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Contribution of systemic and somatic factors to clinical response and resistance in urothelial cancer: an exploratory multi-omic analysis
Jacqueline Buros Novik,
Matthew D. Hellmann,
Bulent Arman Aksoy,
Harlan S Robins,
Elaine R. Mardis,
Jonathan E. Rosenberg,
Dean F. Bajorin
Posted 10 Nov 2016
bioRxiv DOI: 10.1101/086843 (published DOI: 10.1371/journal.pmed.1002309)
Posted 10 Nov 2016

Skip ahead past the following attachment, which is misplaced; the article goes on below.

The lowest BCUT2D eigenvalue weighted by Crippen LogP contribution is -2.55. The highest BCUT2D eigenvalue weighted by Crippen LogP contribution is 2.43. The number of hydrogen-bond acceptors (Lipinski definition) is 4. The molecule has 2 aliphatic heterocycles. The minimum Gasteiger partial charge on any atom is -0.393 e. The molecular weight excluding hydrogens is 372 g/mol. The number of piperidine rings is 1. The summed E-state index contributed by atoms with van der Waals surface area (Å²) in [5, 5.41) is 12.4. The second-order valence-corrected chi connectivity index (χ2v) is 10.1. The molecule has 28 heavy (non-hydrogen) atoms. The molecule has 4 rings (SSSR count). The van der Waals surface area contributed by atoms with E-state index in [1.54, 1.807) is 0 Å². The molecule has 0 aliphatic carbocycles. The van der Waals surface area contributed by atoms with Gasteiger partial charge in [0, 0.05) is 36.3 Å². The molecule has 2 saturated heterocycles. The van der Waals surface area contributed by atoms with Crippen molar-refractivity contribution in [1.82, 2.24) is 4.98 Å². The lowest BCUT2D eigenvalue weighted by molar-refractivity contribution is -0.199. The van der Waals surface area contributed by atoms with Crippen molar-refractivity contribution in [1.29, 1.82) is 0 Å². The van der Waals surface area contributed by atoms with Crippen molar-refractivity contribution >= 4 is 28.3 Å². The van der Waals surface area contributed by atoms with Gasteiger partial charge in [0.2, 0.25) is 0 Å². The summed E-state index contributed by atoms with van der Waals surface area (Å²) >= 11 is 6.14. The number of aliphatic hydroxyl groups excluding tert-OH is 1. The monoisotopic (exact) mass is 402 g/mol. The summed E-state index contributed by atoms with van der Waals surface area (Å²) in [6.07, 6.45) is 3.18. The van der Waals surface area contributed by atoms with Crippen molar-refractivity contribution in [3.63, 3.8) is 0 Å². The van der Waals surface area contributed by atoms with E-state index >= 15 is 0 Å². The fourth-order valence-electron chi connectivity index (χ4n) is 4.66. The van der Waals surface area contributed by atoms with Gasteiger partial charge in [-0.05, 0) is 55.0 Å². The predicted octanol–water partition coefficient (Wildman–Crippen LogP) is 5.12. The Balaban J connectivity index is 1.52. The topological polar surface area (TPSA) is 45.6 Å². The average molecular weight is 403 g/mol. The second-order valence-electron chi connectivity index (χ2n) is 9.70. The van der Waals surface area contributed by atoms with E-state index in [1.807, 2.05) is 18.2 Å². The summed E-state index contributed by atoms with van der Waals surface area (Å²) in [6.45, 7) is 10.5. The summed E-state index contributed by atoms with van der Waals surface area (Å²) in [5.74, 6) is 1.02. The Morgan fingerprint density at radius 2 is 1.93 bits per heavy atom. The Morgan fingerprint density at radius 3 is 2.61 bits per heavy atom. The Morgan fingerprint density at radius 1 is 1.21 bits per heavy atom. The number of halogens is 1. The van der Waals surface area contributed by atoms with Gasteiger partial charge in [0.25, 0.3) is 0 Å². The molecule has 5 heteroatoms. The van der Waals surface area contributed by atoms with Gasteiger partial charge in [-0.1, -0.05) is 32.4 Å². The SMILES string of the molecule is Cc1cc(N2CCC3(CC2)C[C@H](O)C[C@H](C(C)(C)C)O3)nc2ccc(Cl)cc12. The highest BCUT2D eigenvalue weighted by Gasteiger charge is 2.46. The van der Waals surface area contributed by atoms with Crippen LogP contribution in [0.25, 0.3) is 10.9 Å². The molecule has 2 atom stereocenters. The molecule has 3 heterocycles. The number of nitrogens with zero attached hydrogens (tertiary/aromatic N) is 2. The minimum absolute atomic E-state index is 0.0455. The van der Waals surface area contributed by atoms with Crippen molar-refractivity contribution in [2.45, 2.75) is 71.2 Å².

Background: Inhibition of programmed death-ligand one (PD-L1) with atezolizumab can induce durable clinical benefit (DCB) in patients with metastatic urothelial cancers, including complete remissions in patients with chemotherapy refractory disease. Although mutation load and PD-L1 immune cell (IC) staining have been associated with response, they lack sufficient sensitivity and specificity for clinical use. Thus, there is a need to evaluate the peripheral blood immune environment and to conduct detailed analyses of mutation load, predicted neoantigens and immune cellular infiltration in tumors to enhance our understanding of the biologic underpinnings of response and resistance. Methods and Findings: The goals of this study were to (1) evaluate the association of mutation load and predicted neoantigen load with therapeutic benefit, and (2) determine whether intratumoral and peripheral blood T cell receptor (TCR) clonality inform clinical outcomes in urothelial carcinoma treated with atezolizumab. We hypothesized that an elevated mutation load in combination with T cell clonal dominance among intratumoral lymphocytes prior to treatment or among peripheral T cells after treatment would be associated with effective tumor control upon treatment with anti-PD-L1 therapy. We performed whole exome sequencing (WES), RNA sequencing (RNA-seq), and T cell receptor sequencing (TCR-seq) of pre-treatment tumor samples as well as TCR sequencing of matched, serially collected peripheral blood collected before and after treatment with atezolizumab. These parameters were assessed for correlation with DCB (defined as progression free survival (PFS) > 6 months), PFS, and overall survival (OS), both alone and in the context of clinical and intratumoral parameters known to be predictive of survival in this disease state. Patients with DCB displayed a higher proportion of tumor infiltrating T lymphocytes (TIL) (n=24, Mann-Whitney p=0.047). Pre-treatment peripheral blood TCR clonality below the median was associated with improved PFS (n=29, log-rank p=0.048) and OS (n=29, log-rank p=0.011). Patients with DCB also demonstrated more substantial expansion of tumor-associated TCR clones in the peripheral blood 3 weeks after starting treatment (n=22, Mann-Whitney p=0.022). The combination of high pre-treatment peripheral blood TCR clonality with elevated PD-L1 IC staining in tumor tissue was strongly associated with poor clinical outcomes (n=10, HR (mean)=89.88, HR (median)=23.41, 95% CI (2.43, 506.94), p(HR>1)=0.0014). Marked variations in mutation loads were seen with different somatic variant calling methodologies, which in turn impacted associations with clinical outcomes. Missense mutation load, predicted neoantigen load and expressed neoantigen load did not demonstrate significant association with DCB (n=25, Mann-Whitney p=0.22, n=25, Mann-Whitney p=0.55, and n=25, Mann-Whitney p=0.29 respectively). Instead, we found evidence of time-varying effects of somatic mutation load on progression-free survival in this cohort (n=25, p=0.044). A limitation of our study is its small sample size (n=29), a subset of the patients treated on IMvigor 210 (NCT02108652). Given the number of exploratory analyses performed, we intend for these results to be hypothesis-generating. Conclusions: These results demonstrate the complex nature of immune response to checkpoint blockade and the compelling need for greater interrogation and data integration of both host and tumor factors. Incorporating these variables in prospective studies will facilitate identification and treatment of resistant patients.
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